Namco
DC
Available Now
10/14/1999
 
 
 
 
Soul Calibur


What makes a game perfect? Is it incredible graphics, or perhaps exquisite game play? Or could the perfect game be based on the fun factor alone? While Soul Calibur has been called ‘the perfect game’ by many people, I beg to differ… Flawless? No. A must-buy Dreamcast game? Absolutely, without question!

Soul Calibur is Namco’s first ‘better than arcade’ port to Sega’s Dreamcast. Following the story-line of Soul Blade, the game’s prequel, SC takes place in a period of time when swords were the weapon of choice and pirates roamed the open sea. You are able to choose from a wide variety of fighters that only Namco could have created, ranging from the nunchaku-wielding Maxi to the ax-handling Astaroth. Each character has his or her very own fighting style and weapon, and although they can be accused of some glaring imbalances in initial strengths and weaknesses, every fighter can be used to achieve victory, with a modicum of skill.

Before I go off on my complaint with Soul Calibur, let me hit on all of the highlights that really make this title shine. First, the most impressive facet of the game has to be its amazing graphics. Using the DC’s processing muscle to its greatest effect, Soul Calibur blows the competition away. Even hard core Virtua Fighter 3 fanatics can’t contest to the sheer beauty of Soul Calibur. Instead of just upping the poly count on the System-12 arcade version of the game, the talented folks over at Namco of Japan have used original models exclusively for the Dreamcast port. This not only takes the character detail to the next level, but also gives the illusion of playing a fully-CG FMV, right on your DC! The characters of Calibur also have their very own facial animations, and the first time I saw Mitsurugi speaking with perfect lip synch, my jaw just dropped to the floor in awe… The game looks that good!

While Soul Calibur's graphics may appeal to the masses, every hard core gamer knows that a fighter isn’t worth the CD (Or GD, in this case) it’s burned on without stunning game play and intense strategy. The current fighting community seems to be split into three factions – The 2-D purist, fans of Virtua Fighter realism, and Tekken 'button smashers'. While I, myself claim allegience to the Virtua Fighter series, I have to admit that Soul Calibur definitely appeals to all three types of fighting game fanatics. At first blush, Soul Calibur may seem like a mindless button smasher... but once you allow yourself the time to get completely engrossed in the game play, you’ll see that SC is almost as technical and strategic as the 'sacred' Virtua Fighter series. A beginner may be able to pick up a controller and give you a good beating with Maxi, but a master will quickly break any hopeful rookie’s will, with powerful guards and circling dodges.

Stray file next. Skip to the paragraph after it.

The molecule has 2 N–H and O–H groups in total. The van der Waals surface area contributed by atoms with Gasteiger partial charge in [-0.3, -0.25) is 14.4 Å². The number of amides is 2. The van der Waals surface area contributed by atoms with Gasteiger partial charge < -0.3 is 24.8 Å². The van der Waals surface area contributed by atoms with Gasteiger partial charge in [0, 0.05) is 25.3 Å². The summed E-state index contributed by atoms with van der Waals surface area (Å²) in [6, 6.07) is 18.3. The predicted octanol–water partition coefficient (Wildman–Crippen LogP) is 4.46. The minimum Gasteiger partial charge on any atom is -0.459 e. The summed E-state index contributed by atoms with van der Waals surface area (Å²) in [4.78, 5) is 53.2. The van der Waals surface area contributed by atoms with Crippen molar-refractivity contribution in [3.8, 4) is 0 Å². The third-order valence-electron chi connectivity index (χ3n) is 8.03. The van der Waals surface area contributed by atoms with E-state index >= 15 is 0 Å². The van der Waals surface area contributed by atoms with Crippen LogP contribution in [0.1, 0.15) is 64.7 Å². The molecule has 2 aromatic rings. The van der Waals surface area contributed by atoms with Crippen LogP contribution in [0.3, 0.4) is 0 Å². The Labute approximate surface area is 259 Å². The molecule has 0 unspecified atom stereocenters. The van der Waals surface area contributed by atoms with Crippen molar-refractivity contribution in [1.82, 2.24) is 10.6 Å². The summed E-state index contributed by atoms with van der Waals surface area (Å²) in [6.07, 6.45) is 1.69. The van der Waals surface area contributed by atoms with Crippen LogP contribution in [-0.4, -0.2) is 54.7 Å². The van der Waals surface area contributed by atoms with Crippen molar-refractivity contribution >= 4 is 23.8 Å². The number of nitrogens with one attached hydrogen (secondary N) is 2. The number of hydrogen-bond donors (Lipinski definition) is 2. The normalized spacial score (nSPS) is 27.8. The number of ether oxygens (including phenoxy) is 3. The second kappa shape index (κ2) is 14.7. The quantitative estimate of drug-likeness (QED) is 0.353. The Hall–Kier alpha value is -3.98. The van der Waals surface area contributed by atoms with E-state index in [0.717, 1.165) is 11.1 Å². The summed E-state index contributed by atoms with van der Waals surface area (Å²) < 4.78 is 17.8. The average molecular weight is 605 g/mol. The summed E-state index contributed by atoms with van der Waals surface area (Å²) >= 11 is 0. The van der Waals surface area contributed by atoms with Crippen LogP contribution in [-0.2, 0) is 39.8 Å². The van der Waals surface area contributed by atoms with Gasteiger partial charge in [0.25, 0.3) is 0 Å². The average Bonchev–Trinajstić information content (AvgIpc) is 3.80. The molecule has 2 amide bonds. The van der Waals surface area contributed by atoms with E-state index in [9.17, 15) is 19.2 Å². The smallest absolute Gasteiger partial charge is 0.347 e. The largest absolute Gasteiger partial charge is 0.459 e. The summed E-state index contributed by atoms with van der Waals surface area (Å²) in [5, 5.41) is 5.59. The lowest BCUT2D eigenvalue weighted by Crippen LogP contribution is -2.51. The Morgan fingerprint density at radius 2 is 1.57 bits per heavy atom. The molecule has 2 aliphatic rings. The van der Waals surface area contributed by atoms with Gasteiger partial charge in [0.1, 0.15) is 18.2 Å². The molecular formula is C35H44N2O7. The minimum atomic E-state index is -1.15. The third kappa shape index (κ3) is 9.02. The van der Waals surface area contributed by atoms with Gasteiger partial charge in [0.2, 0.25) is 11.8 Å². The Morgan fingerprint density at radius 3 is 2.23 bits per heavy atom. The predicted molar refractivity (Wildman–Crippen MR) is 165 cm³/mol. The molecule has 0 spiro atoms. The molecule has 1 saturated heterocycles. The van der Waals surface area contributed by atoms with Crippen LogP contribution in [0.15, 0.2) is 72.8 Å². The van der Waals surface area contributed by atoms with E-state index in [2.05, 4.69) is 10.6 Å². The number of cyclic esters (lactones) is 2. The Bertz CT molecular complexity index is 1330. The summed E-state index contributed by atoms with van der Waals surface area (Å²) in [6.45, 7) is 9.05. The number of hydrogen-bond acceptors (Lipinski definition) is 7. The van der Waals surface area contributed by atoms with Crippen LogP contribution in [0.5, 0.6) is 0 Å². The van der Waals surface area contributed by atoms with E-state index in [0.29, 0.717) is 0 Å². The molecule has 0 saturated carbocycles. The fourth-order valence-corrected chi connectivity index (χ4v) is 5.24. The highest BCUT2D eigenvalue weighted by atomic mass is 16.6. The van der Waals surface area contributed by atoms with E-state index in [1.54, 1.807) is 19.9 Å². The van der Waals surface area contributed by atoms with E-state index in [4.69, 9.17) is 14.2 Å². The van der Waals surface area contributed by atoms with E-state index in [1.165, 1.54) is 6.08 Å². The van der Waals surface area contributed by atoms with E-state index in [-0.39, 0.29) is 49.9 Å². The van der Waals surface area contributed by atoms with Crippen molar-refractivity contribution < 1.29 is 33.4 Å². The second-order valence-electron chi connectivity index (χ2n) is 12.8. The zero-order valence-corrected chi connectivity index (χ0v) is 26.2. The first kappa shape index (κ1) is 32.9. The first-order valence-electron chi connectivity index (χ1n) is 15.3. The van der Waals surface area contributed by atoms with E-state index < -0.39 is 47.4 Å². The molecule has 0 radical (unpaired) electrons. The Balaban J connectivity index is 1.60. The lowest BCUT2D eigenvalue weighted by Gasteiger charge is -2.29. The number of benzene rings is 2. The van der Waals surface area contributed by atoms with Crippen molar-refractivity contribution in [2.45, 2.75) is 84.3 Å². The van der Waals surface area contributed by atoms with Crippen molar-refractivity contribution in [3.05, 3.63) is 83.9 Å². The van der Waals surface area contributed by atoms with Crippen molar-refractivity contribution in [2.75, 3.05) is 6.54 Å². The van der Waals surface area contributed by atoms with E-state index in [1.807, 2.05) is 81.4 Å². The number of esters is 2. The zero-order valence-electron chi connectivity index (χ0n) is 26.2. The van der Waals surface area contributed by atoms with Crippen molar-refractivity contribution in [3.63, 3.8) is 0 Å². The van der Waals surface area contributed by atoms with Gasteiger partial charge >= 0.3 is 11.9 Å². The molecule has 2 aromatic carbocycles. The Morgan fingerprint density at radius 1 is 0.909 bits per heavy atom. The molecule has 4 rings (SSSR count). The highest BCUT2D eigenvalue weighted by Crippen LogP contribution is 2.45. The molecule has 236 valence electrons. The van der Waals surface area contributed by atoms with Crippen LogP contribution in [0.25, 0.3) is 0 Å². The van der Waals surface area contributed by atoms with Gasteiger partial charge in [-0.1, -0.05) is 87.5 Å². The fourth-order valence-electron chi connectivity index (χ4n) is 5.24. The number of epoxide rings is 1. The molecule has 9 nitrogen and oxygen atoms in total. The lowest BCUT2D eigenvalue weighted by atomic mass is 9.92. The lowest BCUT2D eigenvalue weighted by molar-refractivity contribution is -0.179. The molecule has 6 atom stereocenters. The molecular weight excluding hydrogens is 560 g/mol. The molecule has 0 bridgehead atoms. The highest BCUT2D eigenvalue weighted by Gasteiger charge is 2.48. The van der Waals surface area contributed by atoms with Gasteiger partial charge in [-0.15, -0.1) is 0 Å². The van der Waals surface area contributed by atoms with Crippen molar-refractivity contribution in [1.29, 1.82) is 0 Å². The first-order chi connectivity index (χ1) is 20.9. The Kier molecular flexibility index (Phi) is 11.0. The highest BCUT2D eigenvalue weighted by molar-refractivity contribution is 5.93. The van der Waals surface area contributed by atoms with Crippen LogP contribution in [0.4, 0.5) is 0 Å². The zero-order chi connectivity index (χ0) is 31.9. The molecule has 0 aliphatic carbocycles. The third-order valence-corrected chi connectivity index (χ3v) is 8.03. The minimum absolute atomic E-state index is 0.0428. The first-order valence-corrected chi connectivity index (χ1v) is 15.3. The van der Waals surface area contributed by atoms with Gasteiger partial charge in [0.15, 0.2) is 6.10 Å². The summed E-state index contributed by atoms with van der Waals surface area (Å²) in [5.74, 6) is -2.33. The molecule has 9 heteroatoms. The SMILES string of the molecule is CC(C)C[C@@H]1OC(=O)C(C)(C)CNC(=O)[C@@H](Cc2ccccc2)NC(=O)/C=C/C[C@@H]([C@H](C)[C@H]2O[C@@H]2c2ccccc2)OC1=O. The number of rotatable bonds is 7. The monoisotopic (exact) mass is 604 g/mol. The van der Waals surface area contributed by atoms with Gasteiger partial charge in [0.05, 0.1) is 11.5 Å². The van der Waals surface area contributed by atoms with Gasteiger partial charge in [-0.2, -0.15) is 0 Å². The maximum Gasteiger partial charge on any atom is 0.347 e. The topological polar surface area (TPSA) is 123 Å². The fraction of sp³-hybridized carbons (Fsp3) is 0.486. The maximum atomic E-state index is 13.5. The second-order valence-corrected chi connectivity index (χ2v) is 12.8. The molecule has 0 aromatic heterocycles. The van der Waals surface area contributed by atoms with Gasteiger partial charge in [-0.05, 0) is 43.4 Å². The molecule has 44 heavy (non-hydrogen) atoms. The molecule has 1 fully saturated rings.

Unfortunately, this leads me to Soul Calibur's only detectable flaw... while professed SC masters may think that they can manhandle any selectable character, the ugly truth is that some of the game's characters are completely over- and under-powered. Case in point: After completely slaughtering a few self-proclaimed Calibur sausages at E3 this year, I was completely eroded by a kid who decided to choose the ‘Eddy’ (A term every Tekken player should know) of SC, Maxi. While not a major downfall, I can’t help but think that some of the characters should have been slowed down, or powered down, in order to allow for a 100% level playing field.

That being said, I still think Soul Calibur is as close to perfect as any fighting game has ever been. While my quest for the perfect fighter will continue (I’m beginning to feel like Ryu with a big duffel bag over my shoulder) Soul Calibur has completely satisfied my fighting hunger with gorgeous graphics and incredibly fun gameplay. If you haven’t already bought this game for your DC, you owe it to yourself to drop what you’re doing now and run, don't walk, to the local software shop and grab a copy!

- Rick Mears


   
 

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